25 February 2009

'Rejoice, Opener of the Doors of Paradise!'—The Iveron Icon of the Mother of God

Another item on the calendar today is the commemoration of the ‘Iveron’ icon of the Mother of God, also known as the ‘Portaitissa’ or ‘Gate-keeper’. There are, of course, so many famous and wonderworking icons of the Mother of God that it is quite easy to get confused, and it is tempting to ignore them when they show up on the calendar. But when the Church in her wisdom has seen fit to celebrate these things, it behooves us to take heed. I won’t recount the history of this icon here, but I encourage everyone to take a look at some of the sites to which I’ve linked below.

The Portaitissa is a particularly famous icon in Greece, where copies of it can be seen hanging not only in churches and monasteries, but even in shops. I recently saw it in a Greek restaurant in Lawton, OK! Thanks to God, I also had the opportunity to venerate the original at Iveron one memorable afternoon (as well as to get the blessing of the monastery’s abbot, the theologian, Archimandrite Vasileios), where it is kept in a beautiful shrine made by the English iconographer and ecclesiastical artisan, Aidan Hart. Hart also carved this beautiful copy of the icon.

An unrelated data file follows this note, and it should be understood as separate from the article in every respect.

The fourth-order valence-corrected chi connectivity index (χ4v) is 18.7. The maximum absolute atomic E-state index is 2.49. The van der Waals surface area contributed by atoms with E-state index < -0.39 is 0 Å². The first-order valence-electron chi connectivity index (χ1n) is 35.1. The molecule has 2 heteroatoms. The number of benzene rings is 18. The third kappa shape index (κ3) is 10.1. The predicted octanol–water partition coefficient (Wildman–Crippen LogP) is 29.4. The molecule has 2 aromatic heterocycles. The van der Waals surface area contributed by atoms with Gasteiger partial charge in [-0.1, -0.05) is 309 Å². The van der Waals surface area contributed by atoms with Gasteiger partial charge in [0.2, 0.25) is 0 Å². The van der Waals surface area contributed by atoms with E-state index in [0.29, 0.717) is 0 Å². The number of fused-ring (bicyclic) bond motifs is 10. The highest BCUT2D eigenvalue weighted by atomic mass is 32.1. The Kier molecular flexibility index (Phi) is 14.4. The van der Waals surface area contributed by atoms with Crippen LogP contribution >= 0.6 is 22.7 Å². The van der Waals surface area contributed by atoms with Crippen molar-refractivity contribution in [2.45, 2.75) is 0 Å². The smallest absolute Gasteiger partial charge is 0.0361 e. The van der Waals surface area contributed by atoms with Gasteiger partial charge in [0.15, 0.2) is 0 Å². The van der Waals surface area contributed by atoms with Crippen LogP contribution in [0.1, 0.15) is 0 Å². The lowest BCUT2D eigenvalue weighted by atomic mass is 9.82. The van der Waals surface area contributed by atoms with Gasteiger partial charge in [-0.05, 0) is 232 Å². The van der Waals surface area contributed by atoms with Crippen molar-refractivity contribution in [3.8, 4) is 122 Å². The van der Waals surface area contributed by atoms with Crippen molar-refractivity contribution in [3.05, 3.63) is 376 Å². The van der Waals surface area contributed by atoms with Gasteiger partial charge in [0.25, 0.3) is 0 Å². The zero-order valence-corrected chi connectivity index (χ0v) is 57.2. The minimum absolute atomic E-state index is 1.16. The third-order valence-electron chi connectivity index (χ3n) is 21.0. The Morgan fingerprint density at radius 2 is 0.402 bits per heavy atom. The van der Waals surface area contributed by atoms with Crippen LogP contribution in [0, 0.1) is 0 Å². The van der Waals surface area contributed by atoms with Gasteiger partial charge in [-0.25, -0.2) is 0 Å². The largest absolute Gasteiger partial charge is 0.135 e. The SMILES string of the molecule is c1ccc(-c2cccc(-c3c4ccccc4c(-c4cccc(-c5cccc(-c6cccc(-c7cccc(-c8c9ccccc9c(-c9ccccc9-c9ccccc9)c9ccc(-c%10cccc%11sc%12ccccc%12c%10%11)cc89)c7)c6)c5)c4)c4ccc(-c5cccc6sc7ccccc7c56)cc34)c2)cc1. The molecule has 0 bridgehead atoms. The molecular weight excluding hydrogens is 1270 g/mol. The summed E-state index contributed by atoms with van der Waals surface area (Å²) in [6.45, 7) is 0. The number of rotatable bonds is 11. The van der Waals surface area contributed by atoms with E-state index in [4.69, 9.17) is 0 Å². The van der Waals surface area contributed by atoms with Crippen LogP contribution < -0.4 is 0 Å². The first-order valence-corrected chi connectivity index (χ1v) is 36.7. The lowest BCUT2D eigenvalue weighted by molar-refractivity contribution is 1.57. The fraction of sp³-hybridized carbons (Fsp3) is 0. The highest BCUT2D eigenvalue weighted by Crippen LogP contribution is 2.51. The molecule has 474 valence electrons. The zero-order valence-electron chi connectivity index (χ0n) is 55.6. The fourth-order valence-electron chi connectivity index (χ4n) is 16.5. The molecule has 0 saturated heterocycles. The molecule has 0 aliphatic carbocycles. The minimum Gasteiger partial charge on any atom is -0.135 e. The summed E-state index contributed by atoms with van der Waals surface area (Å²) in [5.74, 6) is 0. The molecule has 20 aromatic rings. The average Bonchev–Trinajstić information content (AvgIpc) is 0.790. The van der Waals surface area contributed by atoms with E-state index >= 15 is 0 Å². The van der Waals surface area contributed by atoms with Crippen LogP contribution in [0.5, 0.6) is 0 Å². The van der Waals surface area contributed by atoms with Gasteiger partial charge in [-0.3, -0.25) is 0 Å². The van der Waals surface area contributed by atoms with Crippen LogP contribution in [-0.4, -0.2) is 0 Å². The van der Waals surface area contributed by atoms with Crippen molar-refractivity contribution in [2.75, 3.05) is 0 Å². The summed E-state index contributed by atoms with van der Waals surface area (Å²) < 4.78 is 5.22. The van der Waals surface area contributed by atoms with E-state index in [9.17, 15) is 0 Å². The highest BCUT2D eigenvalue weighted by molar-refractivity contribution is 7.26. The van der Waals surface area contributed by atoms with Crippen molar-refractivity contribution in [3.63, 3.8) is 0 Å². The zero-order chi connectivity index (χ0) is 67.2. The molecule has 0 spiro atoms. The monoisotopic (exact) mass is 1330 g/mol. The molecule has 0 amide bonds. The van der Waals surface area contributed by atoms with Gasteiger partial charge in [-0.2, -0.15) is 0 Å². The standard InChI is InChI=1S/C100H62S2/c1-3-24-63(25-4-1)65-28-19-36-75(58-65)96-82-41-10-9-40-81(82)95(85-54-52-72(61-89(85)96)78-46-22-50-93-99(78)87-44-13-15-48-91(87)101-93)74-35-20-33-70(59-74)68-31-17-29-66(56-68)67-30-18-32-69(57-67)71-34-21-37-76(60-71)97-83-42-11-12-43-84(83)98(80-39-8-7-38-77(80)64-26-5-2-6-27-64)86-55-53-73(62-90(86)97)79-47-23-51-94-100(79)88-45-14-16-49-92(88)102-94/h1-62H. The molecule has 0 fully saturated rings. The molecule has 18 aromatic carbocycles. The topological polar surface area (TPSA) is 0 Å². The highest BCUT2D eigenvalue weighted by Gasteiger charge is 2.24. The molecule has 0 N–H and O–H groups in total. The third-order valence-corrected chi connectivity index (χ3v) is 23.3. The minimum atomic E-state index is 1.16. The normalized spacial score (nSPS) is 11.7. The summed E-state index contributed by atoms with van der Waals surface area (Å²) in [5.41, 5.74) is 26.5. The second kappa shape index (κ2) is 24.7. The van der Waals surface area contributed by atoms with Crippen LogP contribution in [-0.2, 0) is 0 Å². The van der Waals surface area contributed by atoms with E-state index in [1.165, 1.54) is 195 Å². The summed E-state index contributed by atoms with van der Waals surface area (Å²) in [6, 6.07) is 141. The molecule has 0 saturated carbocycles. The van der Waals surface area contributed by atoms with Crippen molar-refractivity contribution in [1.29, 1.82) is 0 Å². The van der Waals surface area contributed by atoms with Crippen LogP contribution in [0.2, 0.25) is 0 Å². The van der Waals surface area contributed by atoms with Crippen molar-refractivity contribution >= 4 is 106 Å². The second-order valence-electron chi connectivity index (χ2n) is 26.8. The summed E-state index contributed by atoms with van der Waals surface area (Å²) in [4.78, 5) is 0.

Admittedly, under the name of ‘the Iveron’, or ‘Iverskaia icon’, this icon in particular has had a long and rather confusing history, from its arrival at the Iveron Monastery on the Holy Mountain (this original can be seen in a modern procession here), to the painting of the also wonderworking Moscow copy, placed at the gate to Red Square, to the discovery by Brother Jose Muñoz-Cortes of what became known as the wonderworking ‘Montreal Iveron Icon’, and finally the discovery of the myrrh-streaming Hawaii-Iveron icon, not to mention the celebration of the Iveron icon at Mozdok in North Osseta-Alania and the celebrated arrival of a copy of the original in Georgia in 1989. But all of this is worth acquainting oneself with in reverence and piety.

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